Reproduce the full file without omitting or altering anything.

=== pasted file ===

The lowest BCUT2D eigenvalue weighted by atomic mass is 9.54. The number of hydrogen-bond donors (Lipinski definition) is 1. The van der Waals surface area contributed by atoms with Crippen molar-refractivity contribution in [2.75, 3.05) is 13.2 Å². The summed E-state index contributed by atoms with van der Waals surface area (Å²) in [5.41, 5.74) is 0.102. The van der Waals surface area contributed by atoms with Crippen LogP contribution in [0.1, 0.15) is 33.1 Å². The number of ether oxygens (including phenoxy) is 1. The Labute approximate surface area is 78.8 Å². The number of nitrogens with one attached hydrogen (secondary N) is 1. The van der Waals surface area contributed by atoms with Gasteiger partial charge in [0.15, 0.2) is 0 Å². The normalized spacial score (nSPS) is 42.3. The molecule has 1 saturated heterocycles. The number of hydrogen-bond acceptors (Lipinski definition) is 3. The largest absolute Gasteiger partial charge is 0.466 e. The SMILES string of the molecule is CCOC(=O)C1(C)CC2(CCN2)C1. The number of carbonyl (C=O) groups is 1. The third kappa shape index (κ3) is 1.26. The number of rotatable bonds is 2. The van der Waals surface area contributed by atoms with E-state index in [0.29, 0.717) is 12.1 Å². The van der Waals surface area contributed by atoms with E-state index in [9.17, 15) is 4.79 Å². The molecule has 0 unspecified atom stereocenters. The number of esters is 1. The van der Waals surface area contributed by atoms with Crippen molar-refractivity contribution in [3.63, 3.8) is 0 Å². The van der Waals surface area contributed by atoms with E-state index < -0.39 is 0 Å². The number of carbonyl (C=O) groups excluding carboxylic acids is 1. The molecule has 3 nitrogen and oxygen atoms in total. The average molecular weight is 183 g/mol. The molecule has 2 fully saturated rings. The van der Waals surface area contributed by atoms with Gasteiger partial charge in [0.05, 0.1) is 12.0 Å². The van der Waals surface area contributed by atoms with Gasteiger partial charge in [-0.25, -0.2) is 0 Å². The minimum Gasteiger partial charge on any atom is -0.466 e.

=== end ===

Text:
The lowest BCUT2D eigenvalue weighted by atomic mass is 9.54. The number of hydrogen-bond donors (Lipinski definition) is 1. The van der Waals surface area contributed by atoms with Crippen molar-refractivity contribution in [2.75, 3.05) is 13.2 Å². The summed E-state index contributed by atoms with van der Waals surface area (Å²) in [5.41, 5.74) is 0.102. The van der Waals surface area contributed by atoms with Crippen LogP contribution in [0.1, 0.15) is 33.1 Å². The number of ether oxygens (including phenoxy) is 1. The Labute approximate surface area is 78.8 Å². The number of nitrogens with one attached hydrogen (secondary N) is 1. The van der Waals surface area contributed by atoms with Gasteiger partial charge in [0.15, 0.2) is 0 Å². The normalized spacial score (nSPS) is 42.3. The molecule has 1 saturated heterocycles. The number of hydrogen-bond acceptors (Lipinski definition) is 3. The largest absolute Gasteiger partial charge is 0.466 e. The SMILES string of the molecule is CCOC(=O)C1(C)CC2(CCN2)C1. The number of carbonyl (C=O) groups is 1. The third kappa shape index (κ3) is 1.26. The number of rotatable bonds is 2. The van der Waals surface area contributed by atoms with E-state index in [0.29, 0.717) is 12.1 Å². The van der Waals surface area contributed by atoms with E-state index in [9.17, 15) is 4.79 Å². The molecule has 0 unspecified atom stereocenters. The number of esters is 1. The van der Waals surface area contributed by atoms with Crippen molar-refractivity contribution in [3.63, 3.8) is 0 Å². The van der Waals surface area contributed by atoms with E-state index < -0.39 is 0 Å². The number of carbonyl (C=O) groups excluding carboxylic acids is 1. The molecule has 3 nitrogen and oxygen atoms in total. The average molecular weight is 183 g/mol. The molecule has 2 fully saturated rings. The van der Waals surface area contributed by atoms with Gasteiger partial charge in [0.05, 0.1) is 12.0 Å². The van der Waals surface area contributed by atoms with Gasteiger partial charge in [-0.25, -0.2) is 0 Å². The minimum Gasteiger partial charge on any atom is -0.466 e.